Singapore closes schools as coronavirus cases rise
People take their lunch break in the Raffles Place financial district in Singapore on May 5, 2021.
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Singapore will close most schools from Wednesday after the city-state reported the highest number of local COVID-19 infections in months, including several that were unrelated, according to authorities on Sunday.
All primary, secondary and junior colleges will switch to full home learning from Wednesday through the end of the school year on May 28th.
“Some of these (virus) mutations are much more virulent and seem to attack younger children,” said Education Minister Chan Chun Sing.
On Sunday, Singapore confirmed 38 locally transmitted COVID-19 cases, the highest daily number since mid-September, of which 18 are currently unlinked.
Singapore has reported more than 61,000 virus cases, with the majority linked to dormitory outbreaks of foreign workers last year and 31 deaths. The new cases on Sunday were the highest number of local infections outside of the dormitories in a year.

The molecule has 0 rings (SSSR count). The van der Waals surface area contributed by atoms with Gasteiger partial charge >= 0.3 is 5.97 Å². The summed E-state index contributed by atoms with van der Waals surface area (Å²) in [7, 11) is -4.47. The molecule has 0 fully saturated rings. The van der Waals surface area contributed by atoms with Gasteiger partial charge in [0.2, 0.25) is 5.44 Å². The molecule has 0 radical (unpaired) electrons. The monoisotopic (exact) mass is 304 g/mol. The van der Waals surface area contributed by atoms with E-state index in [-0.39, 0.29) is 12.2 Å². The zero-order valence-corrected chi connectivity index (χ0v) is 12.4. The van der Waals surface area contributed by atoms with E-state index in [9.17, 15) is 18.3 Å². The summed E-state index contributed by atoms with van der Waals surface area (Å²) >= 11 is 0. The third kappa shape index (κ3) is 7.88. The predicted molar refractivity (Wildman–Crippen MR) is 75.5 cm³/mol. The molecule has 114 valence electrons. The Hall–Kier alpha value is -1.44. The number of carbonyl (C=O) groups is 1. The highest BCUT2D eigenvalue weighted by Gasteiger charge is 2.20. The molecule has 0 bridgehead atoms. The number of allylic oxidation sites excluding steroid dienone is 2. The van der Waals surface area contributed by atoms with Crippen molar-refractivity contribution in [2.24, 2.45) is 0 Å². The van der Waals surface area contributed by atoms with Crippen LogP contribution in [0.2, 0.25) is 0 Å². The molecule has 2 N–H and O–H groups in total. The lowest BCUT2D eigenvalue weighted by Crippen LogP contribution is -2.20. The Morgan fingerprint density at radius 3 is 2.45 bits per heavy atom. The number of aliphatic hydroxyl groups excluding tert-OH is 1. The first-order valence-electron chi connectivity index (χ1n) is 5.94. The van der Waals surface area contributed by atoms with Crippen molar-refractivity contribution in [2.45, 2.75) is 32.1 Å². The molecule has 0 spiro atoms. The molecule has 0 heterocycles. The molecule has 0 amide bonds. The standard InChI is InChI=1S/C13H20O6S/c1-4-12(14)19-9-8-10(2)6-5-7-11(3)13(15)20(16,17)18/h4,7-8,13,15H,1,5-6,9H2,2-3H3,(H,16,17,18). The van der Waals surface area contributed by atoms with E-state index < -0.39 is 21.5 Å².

“The surge in the number of community cases today requires us to significantly reduce our movements and interactions in the coming days,” added Chan.
The Asian commercial and financial center with 5.7 million inhabitants had until recently reported almost zero or single-digit daily infections locally for months.
Although Singapore’s daily cases are still only a fraction of the numbers reported among its Southeast Asian neighbors, infections have increased in recent weeks. As of Sunday, the government rolled out its toughest restrictions on gatherings and public activities since a lockdown last year.
Over a fifth of the country’s population has completed the vaccination schedule with two doses of vaccines from Pfizer-BioNTech and Moderna. The authorities will invite people under the age of 45 to take pictures from the second half of May.
The speed of the vaccination program in Singapore is limited by the pace of arrival of vaccine supplies. Experts are investigating whether to give a dose of the vaccine and lengthen the interval between shots, Health Minister Ong Ye Kung said.
The government is also working on plans to vaccinate children under the age of 16 once regulatory approval is granted.